Today on The Bike Nerd, we talk about traffic rules for bikes. Yep they exist. Read on…
I live in a modern and flashy city, that was the capital city of the country under the British rule till 1911 – Kolkata. We have a lot of things that the English left us. Obeying traffic rules, was not one of them.
Cyclists, motorists and heavy vehicle drivers all have one thing in common. They all believe that the rules of the road are only supposed to be followed when it is convenient for themselves. Red light? Never mind, there are just a few people crossing the road (not on the zebra crossing). Slow moving car? Lemme just overtake this guy from the left without honking (traffic here is left-handed). Oh a bloody cyclist? Let’s run over him for fun…you get the general idea.
These people are the same people who cycle too. I’m gonna go ahead and say this, there are many people who do actually care about all this but the ratio of the number of people who care v. those who don’t is very small. This post has the primary function of increasing that awareness so we spend less time commuting and more time doing something great for the world.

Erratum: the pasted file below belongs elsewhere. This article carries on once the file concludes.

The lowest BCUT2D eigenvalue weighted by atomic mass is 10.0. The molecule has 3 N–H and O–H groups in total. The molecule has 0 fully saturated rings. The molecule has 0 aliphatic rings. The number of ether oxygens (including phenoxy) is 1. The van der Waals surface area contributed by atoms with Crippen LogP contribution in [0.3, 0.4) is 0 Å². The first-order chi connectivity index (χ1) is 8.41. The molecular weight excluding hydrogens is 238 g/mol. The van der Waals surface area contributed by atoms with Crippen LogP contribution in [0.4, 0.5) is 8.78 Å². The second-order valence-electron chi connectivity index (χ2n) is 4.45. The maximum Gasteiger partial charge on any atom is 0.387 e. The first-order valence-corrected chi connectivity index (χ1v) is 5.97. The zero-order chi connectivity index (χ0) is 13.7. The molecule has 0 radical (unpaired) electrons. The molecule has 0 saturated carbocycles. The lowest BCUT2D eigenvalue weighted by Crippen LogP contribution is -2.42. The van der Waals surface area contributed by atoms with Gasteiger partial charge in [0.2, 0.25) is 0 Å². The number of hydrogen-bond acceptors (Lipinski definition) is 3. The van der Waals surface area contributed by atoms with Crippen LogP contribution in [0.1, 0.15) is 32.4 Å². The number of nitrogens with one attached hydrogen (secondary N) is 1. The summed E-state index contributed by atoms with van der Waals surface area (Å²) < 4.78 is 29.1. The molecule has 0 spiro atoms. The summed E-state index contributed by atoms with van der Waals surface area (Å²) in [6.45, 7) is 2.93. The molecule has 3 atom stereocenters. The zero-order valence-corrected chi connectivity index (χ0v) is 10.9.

Cyclists on the road in general, in many parts of the world, need to be considered as a part of traffic and not some people to look down upon. They made a choice to travel by bike and save the world in their own way so they should be appreciated rather than almost being bullied. Especially in countries like India where many people don’t have that choice and have to commute daily by bikes. A bit of pressure form the government for the cause can help too.
The basic rules that apply to motorbikes apply to us too.
- Wear a helmet
- Obey the traffic lights
- Keep to the left (right if you have right-handed traffic in your country)
- Be visible on the streets
- Adhere to traffic signs (more on this later)
- Don’t make abrupt moves in traffic, warn other members before-hand
- Please be alert and use some common sense
These are just basic rules that I’m sure all countries observe. The degree of importance given of course varies. A very basic sense of responsibility and discipline can make a world of difference.
EDIT : An unforeseen sequel to this post is out check it out here. Like this post if you liked reading it and follow TBN to get more biking stuff every week! See you next time!